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California Adopts New Prop 65 Warning Regulations for Online Alcoholic Beverage Sales

California State House

Amendments to California’s Proposition 65 warning regulations, which mainly relate to the manner of providing warnings for alcoholic beverages purchased over the internet or through mobile applications, were issued on January 13, 2021. By way of background, Proposition 65 is a right-to-know law that requires individuals to receive a clear and reasonable warning before being exposed to certain chemicals that California deems to be carcinogens or reproductive toxicants.

The amended regulations add a requirement that, in addition to the warning provided on the internet site or in a catalog for alcoholic beverages, “a warning must also be provided to the purchaser or delivery recipient prior to or contemporaneously with the delivery of the product…” This can be provided either 1) on the shipping container or delivery package or 2) by email or text message as part of the electronically delivered receipt or confirmation for the applicable purchase. The regulation will be effective on April 1, 2021. (A notice of adoption of these amendments can be found here.)

The original Notice of Proposed Rulemaking for these changes, which was published on January 31, 2020, included additional requirements. However, after a public comment period, OEHHA modified the text and published a public notice on the changes on October 5, 2020. The original proposal included the requirement that a consumer product sold over the internet or through mobile applications include a Proposition 65 warning on its label, in addition to a warning at the time of the online purchase. Commenters stated that this requirement would alter the existing safe harbor warning for almost every consumer product, including food and beverages, sold over the internet and that the elimination of the stand-alone online warnings as a safe harbor warning method “would have wide-ranging practical effects that are highly detrimental to online retailing in California.” As a result, OEHHA removed this requirement but stated, in the Final Statement of Reasons, that this requirement or other related amendments may be proposed in a future rulemaking.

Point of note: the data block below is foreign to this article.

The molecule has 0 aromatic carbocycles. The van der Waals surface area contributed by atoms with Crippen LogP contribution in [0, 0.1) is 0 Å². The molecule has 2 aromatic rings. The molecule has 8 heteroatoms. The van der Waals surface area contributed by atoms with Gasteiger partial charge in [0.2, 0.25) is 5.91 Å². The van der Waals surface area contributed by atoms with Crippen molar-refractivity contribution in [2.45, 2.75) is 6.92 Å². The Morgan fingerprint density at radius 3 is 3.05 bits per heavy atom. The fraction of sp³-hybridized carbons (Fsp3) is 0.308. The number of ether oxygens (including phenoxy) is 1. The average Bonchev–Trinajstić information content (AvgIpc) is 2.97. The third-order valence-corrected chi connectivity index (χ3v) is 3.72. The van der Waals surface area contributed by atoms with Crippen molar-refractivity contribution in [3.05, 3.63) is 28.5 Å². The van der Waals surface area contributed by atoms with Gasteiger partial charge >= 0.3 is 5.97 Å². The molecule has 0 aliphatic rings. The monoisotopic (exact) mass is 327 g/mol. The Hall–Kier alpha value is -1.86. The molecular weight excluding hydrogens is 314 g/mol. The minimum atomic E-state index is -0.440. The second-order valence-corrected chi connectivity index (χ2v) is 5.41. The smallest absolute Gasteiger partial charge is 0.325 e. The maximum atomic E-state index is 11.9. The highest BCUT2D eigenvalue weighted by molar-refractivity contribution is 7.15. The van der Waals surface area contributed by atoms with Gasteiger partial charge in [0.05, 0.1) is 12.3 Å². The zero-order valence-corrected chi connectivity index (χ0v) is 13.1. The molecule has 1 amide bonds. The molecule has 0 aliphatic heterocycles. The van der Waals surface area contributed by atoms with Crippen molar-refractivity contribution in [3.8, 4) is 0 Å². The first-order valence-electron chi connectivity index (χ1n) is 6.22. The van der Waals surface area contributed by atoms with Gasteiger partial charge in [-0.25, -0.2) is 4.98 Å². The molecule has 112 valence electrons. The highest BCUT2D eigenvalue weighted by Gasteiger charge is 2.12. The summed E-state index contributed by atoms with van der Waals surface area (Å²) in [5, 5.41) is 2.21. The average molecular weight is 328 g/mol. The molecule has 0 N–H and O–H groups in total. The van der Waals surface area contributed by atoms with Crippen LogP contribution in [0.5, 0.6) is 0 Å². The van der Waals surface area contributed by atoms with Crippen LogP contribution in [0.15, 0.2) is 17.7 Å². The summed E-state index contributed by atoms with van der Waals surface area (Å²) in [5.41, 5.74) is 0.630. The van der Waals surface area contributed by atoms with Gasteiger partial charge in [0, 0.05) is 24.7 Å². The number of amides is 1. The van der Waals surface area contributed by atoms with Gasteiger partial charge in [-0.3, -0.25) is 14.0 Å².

Additional information on the amendments as proposed is available here. If you have any questions about the amendments to Article 6 or related matters, please email